I revived enough when I got back to Louisville to research a place for desert, pie specifically. I drove to Homemade Ice Cream and Pie Kitchen. It was yummy, yummy ice cream and the pie was above average.

 

 

Celebrate Penguins!

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Art from a greeting card; originally in London Tube advertisement to entice you to ride subway to the London Zoo.

April 25th is World Penguin Day! People in Australia and New Zealand may already be celebrating!

I adore penguins. I will extend my celebration until Saturday when Mom and I are going to see the new film, Penguins.

Celebrating Penguin Awareness with Dr. Michelle LaRue

 

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Estimating populations of penguins is a challenge given the ice even in summer. Can you tell the difference between Adelie and Emperor penguins? Photo from https://emperorpenguinchange.blogspot.com/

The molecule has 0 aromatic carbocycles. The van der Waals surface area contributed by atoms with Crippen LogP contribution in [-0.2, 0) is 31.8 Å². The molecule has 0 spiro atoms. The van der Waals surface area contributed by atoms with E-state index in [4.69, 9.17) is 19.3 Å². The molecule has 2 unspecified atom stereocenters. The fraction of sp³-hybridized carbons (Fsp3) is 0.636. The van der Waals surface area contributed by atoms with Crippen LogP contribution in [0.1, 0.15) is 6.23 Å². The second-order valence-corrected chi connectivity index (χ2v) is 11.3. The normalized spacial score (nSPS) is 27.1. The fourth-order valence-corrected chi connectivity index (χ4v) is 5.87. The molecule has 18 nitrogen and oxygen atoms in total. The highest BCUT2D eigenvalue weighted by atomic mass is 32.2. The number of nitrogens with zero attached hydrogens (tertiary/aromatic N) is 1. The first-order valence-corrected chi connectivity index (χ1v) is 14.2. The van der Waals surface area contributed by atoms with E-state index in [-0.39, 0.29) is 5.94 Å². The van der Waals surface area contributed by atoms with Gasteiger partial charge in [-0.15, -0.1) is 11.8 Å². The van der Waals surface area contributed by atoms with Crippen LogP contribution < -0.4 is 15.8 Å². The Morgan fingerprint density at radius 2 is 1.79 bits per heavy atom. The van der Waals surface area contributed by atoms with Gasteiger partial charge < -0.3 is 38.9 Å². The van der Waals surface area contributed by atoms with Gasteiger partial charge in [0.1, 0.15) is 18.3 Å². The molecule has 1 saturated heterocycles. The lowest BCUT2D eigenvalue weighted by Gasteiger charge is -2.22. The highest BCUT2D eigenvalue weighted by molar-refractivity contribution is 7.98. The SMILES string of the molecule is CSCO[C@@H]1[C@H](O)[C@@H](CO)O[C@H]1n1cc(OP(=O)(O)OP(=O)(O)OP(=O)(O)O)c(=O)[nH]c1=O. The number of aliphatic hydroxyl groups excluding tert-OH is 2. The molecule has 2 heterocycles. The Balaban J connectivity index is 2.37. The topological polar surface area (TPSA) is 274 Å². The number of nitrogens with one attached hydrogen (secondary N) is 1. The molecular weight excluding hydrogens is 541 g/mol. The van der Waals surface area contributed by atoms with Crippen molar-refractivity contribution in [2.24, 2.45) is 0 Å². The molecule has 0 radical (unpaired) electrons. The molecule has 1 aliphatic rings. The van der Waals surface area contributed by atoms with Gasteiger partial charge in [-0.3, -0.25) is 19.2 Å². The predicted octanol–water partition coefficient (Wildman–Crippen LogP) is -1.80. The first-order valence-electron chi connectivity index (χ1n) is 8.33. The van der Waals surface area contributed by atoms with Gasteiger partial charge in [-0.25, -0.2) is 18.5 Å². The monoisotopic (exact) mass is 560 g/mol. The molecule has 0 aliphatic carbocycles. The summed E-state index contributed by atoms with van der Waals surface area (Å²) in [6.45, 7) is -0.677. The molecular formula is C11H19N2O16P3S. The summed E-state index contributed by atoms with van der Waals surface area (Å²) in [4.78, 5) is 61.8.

Dr. Michelle LaRue is an ecologist and science communicator who specializes in using Geographic Information Systems, satellite imaging and other tools to count penguin, seal and mountain lion populations. I follow @drmichellelarue on Twitter—I especially enjoy her #Cougarornot game. She recently moved from the University of Minnesota to the University of Canterbury in Christchurch, NZ. This new adventure includes research opportunities in Antarctica.

The USA and New Zealand have a history of collaboration in Antarctica. The McMurdo research station is just down the road from the Kiwi Scott base, and both are supported from Christchurch. Dr. LaRue agreed to answer questions about this new opportunity.

Q: You’ve done research in Antarctica whilst maintaining your University home base at University of Minnesota. What prompted the move to New Zealand?

A: A faculty position with Gateway Antarctica at the University of Canterbury! Here I will continue my research on the ecology of Southern Ocean predators and look forward to building a lab in the next few years.